With Windows 8, Microsoft has taken the need for improved backup and restore functionality to heart. A new utility aptly named “Refresh” is included with the upcoming operating system that is set to make those annual Aliens-style “nuke it from orbit” re-installations of Windows and applications as easy as possible.
Out of the box, Refresh will allow you to easily reset the operating system to its original state without deleting your Metro applications, personal files, user accounts, or the settings configured during initial setup. Also saved are network connections, BitLocker (and BitLocker To Go) encryption settings, and drive letter assignments.
On the other hand, desktop applications will be removed, and firewall settings, file type associations, and display settings will be reset to defaults. According to Microsoft’s Building Windows 8 blog, the refresh function does not keep the above mentioned data by default because it is the software most likely to cause performance or stability issues.
At a basic level, Refresh is a differential image backup that keeps track of the data added to a base Windows installation. When run, the tool acts as an overhauled System Restore by re-installing Windows and then restoring the backed up data automatically to bring your PC back to its “default” state.
Refresh can be further tweaked with a command line tool called Recimg. Using this utility, it is possible to create your own baseline image that Refresh will use to restore your computer.
This would allow you to install Windows, run through the initial setup, create user accounts, install all of your favourite applications (both desktop and Modern/Metro), and configure/personalise the OS. Once you have your computer set up the way you like it, you can create a custom image that will preserve this state should you need to restore the PC. This functionality has been possible with third party tools for some time, but it is now built into Windows – and is much faster than doing a restoration of a full disk image using Acronis (or the like).
The downside is that you need a Windows install in place before you can restore your image, so it becomes less handy if your hard drive dies and you need to restore to a new drive. You would need to install windows and then allow Refresh to re-install Windows plus your saved changes. Because of this, the Refresh image should not replace your normal backup strategy.
Despite the limitations of the differential backup – including incompatibilities with some desktop apps (an issue Microsoft is working on addressing) – using Windows 8’s Refresh will have you up and running again in less than half an hour. Furthermore, while it does involve using the command line to set it up, it only takes a few simple mouse clicks around the GUI to actually perform a restore, making it a definite boon for family tech support.
After installing your favourite applications and getting the operating system set up the way you like it, you need to create a new image that will become the new baseline for Windows 8’s Refresh tool. Unfortunately, there is no GUI method to do this out of the box (there are third party Metro apps that can do it, however). Open a new Administrator command prompt by searching for “cmd” on the Start screen, right click the command prompt icon, and choose “Run as administrator.”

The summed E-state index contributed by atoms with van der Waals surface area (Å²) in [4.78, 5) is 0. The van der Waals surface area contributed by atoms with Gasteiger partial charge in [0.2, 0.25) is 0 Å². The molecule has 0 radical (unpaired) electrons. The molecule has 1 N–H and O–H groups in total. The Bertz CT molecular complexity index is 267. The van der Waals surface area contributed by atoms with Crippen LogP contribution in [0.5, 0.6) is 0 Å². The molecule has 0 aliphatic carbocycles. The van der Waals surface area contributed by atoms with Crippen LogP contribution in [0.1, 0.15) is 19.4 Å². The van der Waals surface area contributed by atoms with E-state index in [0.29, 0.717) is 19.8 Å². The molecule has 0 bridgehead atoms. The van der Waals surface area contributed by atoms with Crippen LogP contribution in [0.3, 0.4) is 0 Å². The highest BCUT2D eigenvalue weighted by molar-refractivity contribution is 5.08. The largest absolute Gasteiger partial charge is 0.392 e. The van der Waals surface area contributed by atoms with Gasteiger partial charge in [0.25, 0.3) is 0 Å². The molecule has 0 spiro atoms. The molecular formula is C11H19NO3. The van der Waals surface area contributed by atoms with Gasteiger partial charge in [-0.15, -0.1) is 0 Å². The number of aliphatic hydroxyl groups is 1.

Now you will need to run a simple command to create the new image. Type the following command:
recimg /createimage E:\BACKUPS\
And then hit the Enter key.
The location “E:\BACKUPS\” in the above example command can be replaced with any directory of your choice. You can choose a directory on any connected drive and the Recimg utility will create the folder(s) for you as needed.
After hitting Enter, the Recimg utility will write a new image file, and then register the new file with the Refresh program so that it will use the custom image rather than the Microsoft-provided default when run. Depending on the amount of data the tool will need to write for the differential backup, it could take a while to complete. Once finished, Recimg will display an operation successful message. As of the RTM release of Windows 8 (see our in-depth look at RTM here), the tool states the following when an image is successfully created: “Recovery image creation and registration completed successfully.”
If you browse to the directory you used in the above command, you will find a new file named “CustomRefresh.wim.” The exact size will vary, but you can expect it to be at least several gigabytes in size. While Windows’ built-in zip/archive manager cannot open the “.wim” image file, 7-zip is able to open the archive (it cannot add items to it, however). Currently, the image file contains the following folders and files:
The inclusion of hiberfil, pagefile, and swapfile “.sys” files is curious, however it is otherwise a straightforward backup.